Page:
All images: CBS

There’s a weird problem that keeps popping up with Star Trek: Discovery and I can’t tell whose fault it is. Is it journalists writing about the show who don’t know its background? Is it that the people involved in the show are bad ambassadors for it? Is it the way the show’s being promoted? Is it just the news cycle? Whatever the cause, the effect is that Discovery is constantly marketed as groundbreaking when it should be marketed as following in Star Trek’s footsteps.

Part of the issue is definitely that it’s hard to tell who Star Trek: Discovery is for. Is it continuity porn for hardcore fans who love Star Trek enough to pony up for CBS All Access? Is it a brand new thing that simply has name recognition and stands on its own for people who don’t already love Trek? The marketing and PR for the show are trying to present it as both, but the result is that the show doesn’t particularly feel like it’s intended for either audience.

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Executive producer Alex Kurtzman trumpeted the fact that Tribbles would appear in Discovery because they’re one of Trek’s most universally beloved elements, and are certain to draw in casual viewers (even if their inclusion makes no sense, timeline-wise). But then there’s the appearance of Harry Mudd, a con man and criminal from The Original Series whose inclusion here is purely fan service. Protagonist Michael Burnham (Sonequa Martin-Green) was raised by Spock’s parents, which links the new show to one of the franchise’s most well-known characters. But this is deeply confusing for those fans who have already dealt with a surprise sibling in Spock’s past.

Most conspicuous is that the design of everything in Discovery seems to echo more of what showed up in J.J. Abrams’ alternate universe Star Trek, and the weirdness to the timeline is so intense that there’s been a fairly reasonable rumor going around—one sent to me by a number of fans—that the show takes place in a third timeline, something halfway between the original Prime timeline and the Kelvin timeline of the reboot movies.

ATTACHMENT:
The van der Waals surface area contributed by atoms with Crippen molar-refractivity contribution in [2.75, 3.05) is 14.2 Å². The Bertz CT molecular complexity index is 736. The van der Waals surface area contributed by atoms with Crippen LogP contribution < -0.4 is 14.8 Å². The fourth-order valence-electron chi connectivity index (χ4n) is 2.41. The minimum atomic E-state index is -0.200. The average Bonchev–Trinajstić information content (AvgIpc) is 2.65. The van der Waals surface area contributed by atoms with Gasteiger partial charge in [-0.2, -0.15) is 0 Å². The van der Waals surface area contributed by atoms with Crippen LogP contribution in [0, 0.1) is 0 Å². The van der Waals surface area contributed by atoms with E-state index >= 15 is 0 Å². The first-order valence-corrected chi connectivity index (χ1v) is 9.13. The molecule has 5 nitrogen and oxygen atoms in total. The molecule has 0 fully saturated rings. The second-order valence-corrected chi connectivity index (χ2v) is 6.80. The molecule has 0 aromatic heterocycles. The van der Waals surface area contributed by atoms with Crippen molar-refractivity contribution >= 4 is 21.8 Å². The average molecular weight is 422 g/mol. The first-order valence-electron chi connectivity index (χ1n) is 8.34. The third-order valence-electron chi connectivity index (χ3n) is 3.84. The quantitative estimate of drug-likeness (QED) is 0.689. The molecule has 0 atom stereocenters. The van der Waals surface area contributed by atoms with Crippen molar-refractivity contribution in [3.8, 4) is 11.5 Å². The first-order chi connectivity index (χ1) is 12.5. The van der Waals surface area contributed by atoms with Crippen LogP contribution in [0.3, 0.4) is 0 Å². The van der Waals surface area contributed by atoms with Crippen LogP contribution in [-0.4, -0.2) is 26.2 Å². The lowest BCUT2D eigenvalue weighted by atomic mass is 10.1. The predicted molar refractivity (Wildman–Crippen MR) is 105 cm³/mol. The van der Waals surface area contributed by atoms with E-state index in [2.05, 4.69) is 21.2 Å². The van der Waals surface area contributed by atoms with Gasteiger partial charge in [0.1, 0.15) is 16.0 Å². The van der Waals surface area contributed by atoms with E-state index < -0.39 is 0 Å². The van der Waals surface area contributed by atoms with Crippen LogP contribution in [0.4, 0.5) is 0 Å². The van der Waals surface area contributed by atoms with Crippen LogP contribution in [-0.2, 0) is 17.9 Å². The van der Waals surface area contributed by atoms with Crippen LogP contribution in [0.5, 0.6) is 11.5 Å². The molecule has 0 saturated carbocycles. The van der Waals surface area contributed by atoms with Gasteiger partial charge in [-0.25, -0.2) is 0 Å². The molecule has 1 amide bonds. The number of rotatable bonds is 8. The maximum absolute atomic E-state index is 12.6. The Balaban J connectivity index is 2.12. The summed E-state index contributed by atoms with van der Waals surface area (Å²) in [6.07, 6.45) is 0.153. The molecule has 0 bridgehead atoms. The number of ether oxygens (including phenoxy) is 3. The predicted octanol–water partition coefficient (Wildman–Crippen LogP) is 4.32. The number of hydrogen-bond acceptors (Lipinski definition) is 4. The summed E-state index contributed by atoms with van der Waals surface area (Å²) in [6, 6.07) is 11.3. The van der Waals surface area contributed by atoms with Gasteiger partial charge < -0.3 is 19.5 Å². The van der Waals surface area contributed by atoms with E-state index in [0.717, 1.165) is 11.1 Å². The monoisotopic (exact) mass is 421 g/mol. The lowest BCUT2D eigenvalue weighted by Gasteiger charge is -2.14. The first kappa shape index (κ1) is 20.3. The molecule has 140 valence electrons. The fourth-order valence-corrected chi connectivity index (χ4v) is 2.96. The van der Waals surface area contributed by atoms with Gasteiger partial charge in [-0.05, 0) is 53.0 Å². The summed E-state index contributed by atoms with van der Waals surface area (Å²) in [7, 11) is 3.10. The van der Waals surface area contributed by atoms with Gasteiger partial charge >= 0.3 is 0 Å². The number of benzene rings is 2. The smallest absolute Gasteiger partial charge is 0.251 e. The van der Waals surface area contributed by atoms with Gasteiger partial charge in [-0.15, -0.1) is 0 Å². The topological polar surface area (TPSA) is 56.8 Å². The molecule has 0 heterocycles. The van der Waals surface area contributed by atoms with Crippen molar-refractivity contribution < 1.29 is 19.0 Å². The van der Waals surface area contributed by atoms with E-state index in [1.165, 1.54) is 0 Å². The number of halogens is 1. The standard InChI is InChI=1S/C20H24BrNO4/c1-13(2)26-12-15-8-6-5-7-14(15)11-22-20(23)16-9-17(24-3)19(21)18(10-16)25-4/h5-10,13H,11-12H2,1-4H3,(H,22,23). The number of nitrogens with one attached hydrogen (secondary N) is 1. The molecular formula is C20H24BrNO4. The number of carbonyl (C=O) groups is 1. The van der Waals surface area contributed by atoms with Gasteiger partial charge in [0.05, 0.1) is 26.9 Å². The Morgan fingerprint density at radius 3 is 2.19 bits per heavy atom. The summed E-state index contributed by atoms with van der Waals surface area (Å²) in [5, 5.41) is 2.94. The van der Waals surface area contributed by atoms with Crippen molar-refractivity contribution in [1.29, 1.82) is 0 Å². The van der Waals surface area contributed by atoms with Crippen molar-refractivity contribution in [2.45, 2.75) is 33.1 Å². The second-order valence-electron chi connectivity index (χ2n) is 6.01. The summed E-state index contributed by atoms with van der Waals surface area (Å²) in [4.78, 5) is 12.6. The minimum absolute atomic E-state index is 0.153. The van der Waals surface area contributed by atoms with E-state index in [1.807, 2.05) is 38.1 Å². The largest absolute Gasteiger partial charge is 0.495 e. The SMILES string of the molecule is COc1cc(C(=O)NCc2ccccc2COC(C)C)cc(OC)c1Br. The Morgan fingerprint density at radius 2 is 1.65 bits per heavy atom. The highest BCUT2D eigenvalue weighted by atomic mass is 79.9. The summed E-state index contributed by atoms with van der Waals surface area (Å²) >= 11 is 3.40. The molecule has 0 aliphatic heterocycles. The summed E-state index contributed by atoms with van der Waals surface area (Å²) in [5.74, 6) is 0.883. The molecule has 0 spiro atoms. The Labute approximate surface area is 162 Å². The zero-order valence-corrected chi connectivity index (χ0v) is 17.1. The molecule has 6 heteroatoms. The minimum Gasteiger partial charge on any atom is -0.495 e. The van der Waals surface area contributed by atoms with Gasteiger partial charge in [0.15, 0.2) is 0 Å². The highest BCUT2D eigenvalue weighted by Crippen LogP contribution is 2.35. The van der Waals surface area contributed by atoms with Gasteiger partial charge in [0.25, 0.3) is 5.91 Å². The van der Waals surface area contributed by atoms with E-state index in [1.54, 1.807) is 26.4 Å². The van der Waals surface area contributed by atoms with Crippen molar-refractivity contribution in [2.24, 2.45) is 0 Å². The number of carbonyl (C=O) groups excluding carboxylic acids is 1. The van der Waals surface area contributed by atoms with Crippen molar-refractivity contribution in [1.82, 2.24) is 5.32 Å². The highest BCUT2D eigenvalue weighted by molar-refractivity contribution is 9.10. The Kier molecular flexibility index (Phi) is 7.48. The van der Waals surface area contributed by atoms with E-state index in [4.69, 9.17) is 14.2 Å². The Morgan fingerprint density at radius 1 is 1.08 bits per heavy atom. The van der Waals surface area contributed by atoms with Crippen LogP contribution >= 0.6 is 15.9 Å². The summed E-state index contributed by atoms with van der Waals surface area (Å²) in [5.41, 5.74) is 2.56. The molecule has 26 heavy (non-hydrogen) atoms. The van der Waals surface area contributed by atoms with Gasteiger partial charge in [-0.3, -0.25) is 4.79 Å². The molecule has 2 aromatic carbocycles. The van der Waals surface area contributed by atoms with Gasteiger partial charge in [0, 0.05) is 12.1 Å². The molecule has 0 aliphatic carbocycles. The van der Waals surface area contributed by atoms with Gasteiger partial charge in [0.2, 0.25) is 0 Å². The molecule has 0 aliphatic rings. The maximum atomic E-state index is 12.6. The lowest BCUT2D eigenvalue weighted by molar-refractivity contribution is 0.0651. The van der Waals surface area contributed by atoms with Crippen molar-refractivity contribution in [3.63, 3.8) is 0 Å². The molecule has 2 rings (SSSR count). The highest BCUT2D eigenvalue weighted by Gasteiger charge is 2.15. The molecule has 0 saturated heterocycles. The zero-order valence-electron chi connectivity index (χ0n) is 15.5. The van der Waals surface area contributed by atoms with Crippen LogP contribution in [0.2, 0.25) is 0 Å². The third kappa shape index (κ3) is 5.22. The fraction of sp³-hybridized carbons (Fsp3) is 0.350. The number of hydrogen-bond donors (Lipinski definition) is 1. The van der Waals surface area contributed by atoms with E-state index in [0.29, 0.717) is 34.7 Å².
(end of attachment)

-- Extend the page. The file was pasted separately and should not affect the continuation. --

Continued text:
This rumor may or may not turn out to be true, but it’s symptomatic of the confusion surrounding Discovery that clouds it even more than the constant delays and production issues. In attempting to please both masters, it’s failing to entice either—not fans who have been dying to get Trek back with all its rich history and universe-building, and certainly not people who may have enjoyed the recent movies, but can only be intimidated by the massive, complicated lore of the original Trek canon.

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But the fans are absolutely part of the problem, too, because far too many of them don’t seem to remember what Star Trek did and what it’s supposed to be. This was apparent when a vocal contingent of “fans” complained about diversity in the Discovery cast, apparently forgetting that Star Trek has not only always celebrated diversity from the very first TV series, but that it’s a hallmark of the franchise.

This was apparent again when headline after headline was made out of the idea that Discovery would “ditch” Gene Roddenberry’s infamous “rule” that members of Starfleet shouldn’t be in conflict with one another—a rule he created in advance of Next Generation, and one that its writers tried to get around immediately, since conflict makes for good stories. The later shows may have adhered to the letter of the rule—Deep Space Nine featured many non-Starfleet characters, Voyager merged a Starfleet and Maquis crew, and Enterprise’s main conflicting crew members were the non-Starfleet T’Pol versus, well, everyone—but not the spirit of it.

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But the actual quote showrunner Aaron Harberts gave clarifying the “ditch” indicates Discovery may be getting it right: “We do have our characters in conflict, we do have them struggling with each other, but it’s about how they find a solution and work through their problems.” It’s adhering to the spirit of the rule, rather than the letter, and the show will likely be better for it.

Then again things got weird when an anecdote from set indicated that a writer on Discovery had taken Roddenberry’s vision of humanity without religion to mean that the word “God” as a colloquialism didn’t exist for humans. Once again, a showrunner’s words indicated a better understanding of the show than this instance would seem to. Showrunner Gretchen Berg followed that story up with a statement that makes it look like Discovery has a good handle on how it’s going to portray religion: “On a show about diversity and with different points of view, I feel like you have to accept that some people believe in God, some people want to worship a potato, and some people don’t want to believe in anything. I think there is room for that on Star Trek,” she said, adding that “God” would be used in the show with some frequency.